While in Africa back in 2008 I met a photographer, Jim Zuckerman, who organizes photography trips. One of his trips was a Frog workshop. I attended and was hooked. Through him I got to know Patrick Nabors, the frog’s handler. When Patrick (and his frogs) moved near my hometown of Kansas City and set up a photography studio it gave me a perfect excuse to visit family and friends, and photograph frogs. Photographing these little guys has become a favorite yearly expedition. My thanks to both Jim and Patrick!
Frogs and Friends
The first in this set of images is a little Cinnamon Frog. They are normally found in the Malay Peninsula and surrounding areas.
The second image is of a Fire-bellied Frog, named for obvious reasons. The Tiger-legged Frog who loves to climb is working his way up a flower stem.
This very tiny Bumble Bee Toad was a new find for me. He’s no more than an inch long!
(Click on an image to enlarge)
For a change the Tiger-legged Frog is content to pose in a Calla Lily in the first image of this set. And, the tiny Clown Frog has found a secure spot in a Gladiola.
This year we had baby frogs! The first image is that of a baby Red-eyed Tree Frog looking out from a rosebud, and the second is a baby Milk Frog sitting comfortably in the curl of an air plant.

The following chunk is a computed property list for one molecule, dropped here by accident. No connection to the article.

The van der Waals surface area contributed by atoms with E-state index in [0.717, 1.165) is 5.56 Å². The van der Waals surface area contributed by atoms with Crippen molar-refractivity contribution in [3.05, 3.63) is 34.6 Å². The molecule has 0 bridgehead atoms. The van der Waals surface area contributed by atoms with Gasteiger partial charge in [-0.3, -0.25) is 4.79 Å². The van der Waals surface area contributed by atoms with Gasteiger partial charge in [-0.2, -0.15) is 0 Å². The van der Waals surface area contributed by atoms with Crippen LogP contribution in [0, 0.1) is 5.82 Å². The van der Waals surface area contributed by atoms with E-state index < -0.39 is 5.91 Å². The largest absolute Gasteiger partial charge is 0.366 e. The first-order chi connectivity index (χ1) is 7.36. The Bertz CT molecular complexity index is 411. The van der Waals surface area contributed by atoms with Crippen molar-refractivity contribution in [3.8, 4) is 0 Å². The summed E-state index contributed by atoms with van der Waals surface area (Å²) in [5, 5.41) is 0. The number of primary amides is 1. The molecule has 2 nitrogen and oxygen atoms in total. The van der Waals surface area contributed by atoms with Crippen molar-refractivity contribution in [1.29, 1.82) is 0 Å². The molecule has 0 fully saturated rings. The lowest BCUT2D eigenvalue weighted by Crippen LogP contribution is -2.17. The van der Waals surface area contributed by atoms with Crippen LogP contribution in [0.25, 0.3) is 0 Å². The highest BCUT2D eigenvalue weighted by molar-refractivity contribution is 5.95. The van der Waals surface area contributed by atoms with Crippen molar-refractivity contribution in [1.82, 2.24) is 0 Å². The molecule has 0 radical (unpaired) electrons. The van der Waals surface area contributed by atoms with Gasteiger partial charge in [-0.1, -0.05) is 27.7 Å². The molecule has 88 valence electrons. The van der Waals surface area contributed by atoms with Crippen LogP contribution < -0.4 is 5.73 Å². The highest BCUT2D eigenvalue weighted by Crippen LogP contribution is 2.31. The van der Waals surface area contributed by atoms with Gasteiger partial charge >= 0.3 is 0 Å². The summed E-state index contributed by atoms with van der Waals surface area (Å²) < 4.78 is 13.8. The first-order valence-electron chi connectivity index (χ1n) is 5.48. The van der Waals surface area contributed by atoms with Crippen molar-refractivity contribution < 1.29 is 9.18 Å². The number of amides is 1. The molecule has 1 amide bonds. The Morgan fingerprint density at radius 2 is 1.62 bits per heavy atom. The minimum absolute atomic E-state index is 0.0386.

The next set starts off with a Reed Frog seeming very comfortable on a succulent plant. Next is a Pacman Frog, one of the larger frogs. They can grow up to 8″.
The third image is of a Golden Poisonous Dart Frog. Possibly one of the most poisonous creatures on the planet. In the wild the secretions from his skin are so toxic that the indigenous people of Columbia use it on the tip of their spears to quickly kill their prey. Even touching the frog can be dangerous. This is the largest of the dart frogs and the most toxic. Their secretions can remain deadly for 2 or more years after being extracted. Fortunately, in captivity without their normal diet they are harmless.
My last image is, obviously, not a frog. This is a very personable Crested Gecko.
Thanks so much for taking the time to join me. I hope you’ve enjoyed this latest collection of frogs (and friends). I’ll be in Alaska shortly with the hopes of capturing some fishing bears to share with you next.
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Until the next post, Cheryl